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From large corporations to small businesses, individuals involved in all types of business often face ethical issues stemming from employee behavior. Organizations depend on the work ethics of its employees who are at key positions or otherwise. An employee’s unethical conduct in professional as well as personal life in several instances can therefore mar the firm’s reputation and business.

Any unsuitable behavior inside or outside office which amounts to breaching of the said laws needs to be dealt with immediately.

There are many instances where it is necessary for an employee to speak up about unethical issues at workplace. How do you know when it’s worth speaking up or not? How can one protect themselves from potential consequences of calling out bad behavior? And when one decides to say something, what should they say and to whom?

Ethics in business

Expert’s opinion

Even minor issues can have serious consequences. Ethical situations at work can be cause for alarm, and are also a normal part of doing business. The key is to not let either of those realities prevent the employee and the company from making a rational decision. When it comes to ethics, we think it’s a test of our moral identity, which makes us more emotional, less effective, and vulnerable. That’s why it’s important to not only know how to recognize an ethical issue but how to raise it!

Especially, the one that may be more of a gray area. There is no one strategy or answer for all situations. The key is to practice ahead of time, before a situation arrives so you’re ready when it does. Here are some tips on what to do if you find yourself in a sticky situation.

Watch for rationalizations

The most common rationalizations include: It’s not a big deal or it is someone else’s responsibility. Statements like these allow us to recognize the problem and still feel not feel bad about not doing anything about it. If you find yourself rationalizing in this way, question your underlying assumption.

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Consider what’s really at risk

Ask yourself: What part of the the value system is under violation here? Consider whether it’s important to just you personally or to the larger group, either your team or the organization. Being clear about the issue will help you accurately weigh the pros and cons of addressing it.

Understand why people are acting the way they are

A useful skill when it comes to ethical situations is perspective-taking. Rather than casting your colleague as bad, seek to understand the reasons behind his/her actions. Typically, people have an understandable (if not defensible) motivation. People enter in lot of trouble for a variety of reasons. Sometimes, they are forced to!. Sometimes they are afraid of losing their job. Put yourself in your colleague’s shoes and try to understand what they’re trying to achieve.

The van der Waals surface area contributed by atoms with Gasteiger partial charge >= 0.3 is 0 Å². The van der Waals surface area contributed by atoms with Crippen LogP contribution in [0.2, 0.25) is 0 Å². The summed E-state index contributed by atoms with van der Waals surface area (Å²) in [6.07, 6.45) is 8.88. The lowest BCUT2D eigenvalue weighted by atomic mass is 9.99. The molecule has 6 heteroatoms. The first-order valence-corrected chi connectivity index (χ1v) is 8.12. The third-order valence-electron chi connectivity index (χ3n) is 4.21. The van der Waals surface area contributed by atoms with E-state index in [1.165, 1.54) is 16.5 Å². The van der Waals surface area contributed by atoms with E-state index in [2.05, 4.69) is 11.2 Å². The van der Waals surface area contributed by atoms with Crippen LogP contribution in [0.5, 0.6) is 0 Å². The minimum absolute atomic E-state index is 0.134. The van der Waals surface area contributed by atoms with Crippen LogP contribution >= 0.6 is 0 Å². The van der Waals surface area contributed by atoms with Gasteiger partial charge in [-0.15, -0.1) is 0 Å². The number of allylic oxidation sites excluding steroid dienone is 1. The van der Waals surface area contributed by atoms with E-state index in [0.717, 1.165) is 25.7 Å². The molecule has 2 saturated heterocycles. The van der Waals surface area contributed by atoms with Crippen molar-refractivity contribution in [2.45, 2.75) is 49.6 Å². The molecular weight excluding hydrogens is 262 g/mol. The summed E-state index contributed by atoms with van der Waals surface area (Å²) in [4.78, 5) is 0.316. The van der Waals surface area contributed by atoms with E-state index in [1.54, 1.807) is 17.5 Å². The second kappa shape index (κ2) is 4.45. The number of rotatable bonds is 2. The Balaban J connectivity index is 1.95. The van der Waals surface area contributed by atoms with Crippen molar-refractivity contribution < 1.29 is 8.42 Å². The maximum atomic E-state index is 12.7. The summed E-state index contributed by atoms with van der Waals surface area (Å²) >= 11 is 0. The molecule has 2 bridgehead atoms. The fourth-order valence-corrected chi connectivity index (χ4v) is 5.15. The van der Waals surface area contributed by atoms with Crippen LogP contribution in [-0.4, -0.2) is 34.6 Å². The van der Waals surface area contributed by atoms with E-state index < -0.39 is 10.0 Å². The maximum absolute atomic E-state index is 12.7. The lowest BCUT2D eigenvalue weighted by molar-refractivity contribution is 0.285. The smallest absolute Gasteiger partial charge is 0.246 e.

Weigh the pros and cons

Only each of us individually can decide which issues we’re willing to lay it on the line for.

What would be the benefit of speaking up?

What would the consequences be if you didn’t?

One of the biggest pros of saying something is that you might help the business, especially if the unethical behavior puts the company at risk of a lawsuit, damaging an important customer relationship, or losing money. You might also feel better about yourself if you don’t stay silent. There may be consequences and there may be times that you don’t speak up because the positives don’t outweigh the negatives.

Talk to the perpetrator first

When you suspect someone is acting unethically, in most cases, you should talk to the perpetrator first. It’s often better to give the person the benefit of the doubt and assume that, when he sees how his behavior is perceived, he’ll change.

Giving them an opportunity to correct wrong doings is important. At least you will get an explanation for the behaviour. That said, if the violation is a particularly serious one, with potentially grave consequences, you may need to go to your boss, speak to HR, or call your company’s ethics hotline immediately.

Rehearse the talk

Talk about the situation to an unbiased person in an open way. It will help your reasoning and develop an action plan .

Never accuse, inquire

Giving a lecture on morality is never the right way to go about it. It might backfire. The person might suddenly get defensive. A better place to start would be to ask questions instead of making assertions.

Use phrases like: “Can you help me understand…” This will help if the person isn’t aware they’re doing something wrong and your questioning might allow them to see the problem.

Second, asking questions is a safe way to determine if the target is going to be open to discussing this issue or whether you need to pursue another avenue.

Escalate when necessary

If your colleague reacts negatively to your questioning, then avoid further discussions. You may schedule a meeting with your boss thinking you are uncomfortable with the information you have. At each step of the way, be open to what you’re hearing. But, be open to varied perspectives.

Protect yourself

Retaliation is real! It’s never 100% safe to speak. You’ve got to protect yourself. Always keep a record of relevant conversations and enlisting allies to support you if things go sideways.

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